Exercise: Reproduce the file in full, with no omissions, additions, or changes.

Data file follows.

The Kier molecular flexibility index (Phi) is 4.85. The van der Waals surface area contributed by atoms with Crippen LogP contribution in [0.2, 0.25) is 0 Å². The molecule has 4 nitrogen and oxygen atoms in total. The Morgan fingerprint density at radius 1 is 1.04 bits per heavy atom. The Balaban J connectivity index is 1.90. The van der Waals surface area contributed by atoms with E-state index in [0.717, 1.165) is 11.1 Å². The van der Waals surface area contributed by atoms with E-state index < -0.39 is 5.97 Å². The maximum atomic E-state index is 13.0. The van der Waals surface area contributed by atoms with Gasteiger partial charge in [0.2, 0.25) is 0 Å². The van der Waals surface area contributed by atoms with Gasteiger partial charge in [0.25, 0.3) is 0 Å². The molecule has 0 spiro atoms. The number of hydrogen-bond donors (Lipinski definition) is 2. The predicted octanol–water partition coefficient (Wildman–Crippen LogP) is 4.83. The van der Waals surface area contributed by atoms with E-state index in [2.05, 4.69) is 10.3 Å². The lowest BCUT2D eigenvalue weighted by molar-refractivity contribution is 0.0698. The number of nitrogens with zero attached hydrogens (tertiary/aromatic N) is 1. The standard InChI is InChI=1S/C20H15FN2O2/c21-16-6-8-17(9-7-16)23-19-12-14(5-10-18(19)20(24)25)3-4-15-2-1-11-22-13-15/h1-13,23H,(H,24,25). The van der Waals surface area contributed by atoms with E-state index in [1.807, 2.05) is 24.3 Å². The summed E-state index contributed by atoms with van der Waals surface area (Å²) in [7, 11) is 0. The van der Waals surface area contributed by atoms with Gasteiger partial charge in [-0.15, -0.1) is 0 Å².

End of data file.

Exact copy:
The Kier molecular flexibility index (Phi) is 4.85. The van der Waals surface area contributed by atoms with Crippen LogP contribution in [0.2, 0.25) is 0 Å². The molecule has 4 nitrogen and oxygen atoms in total. The Morgan fingerprint density at radius 1 is 1.04 bits per heavy atom. The Balaban J connectivity index is 1.90. The van der Waals surface area contributed by atoms with E-state index in [0.717, 1.165) is 11.1 Å². The van der Waals surface area contributed by atoms with E-state index < -0.39 is 5.97 Å². The maximum atomic E-state index is 13.0. The van der Waals surface area contributed by atoms with Gasteiger partial charge in [0.2, 0.25) is 0 Å². The van der Waals surface area contributed by atoms with Gasteiger partial charge in [0.25, 0.3) is 0 Å². The molecule has 0 spiro atoms. The number of hydrogen-bond donors (Lipinski definition) is 2. The predicted octanol–water partition coefficient (Wildman–Crippen LogP) is 4.83. The van der Waals surface area contributed by atoms with E-state index in [2.05, 4.69) is 10.3 Å². The lowest BCUT2D eigenvalue weighted by molar-refractivity contribution is 0.0698. The number of nitrogens with zero attached hydrogens (tertiary/aromatic N) is 1. The standard InChI is InChI=1S/C20H15FN2O2/c21-16-6-8-17(9-7-16)23-19-12-14(5-10-18(19)20(24)25)3-4-15-2-1-11-22-13-15/h1-13,23H,(H,24,25). The van der Waals surface area contributed by atoms with E-state index in [1.807, 2.05) is 24.3 Å². The summed E-state index contributed by atoms with van der Waals surface area (Å²) in [7, 11) is 0. The van der Waals surface area contributed by atoms with Gasteiger partial charge in [-0.15, -0.1) is 0 Å².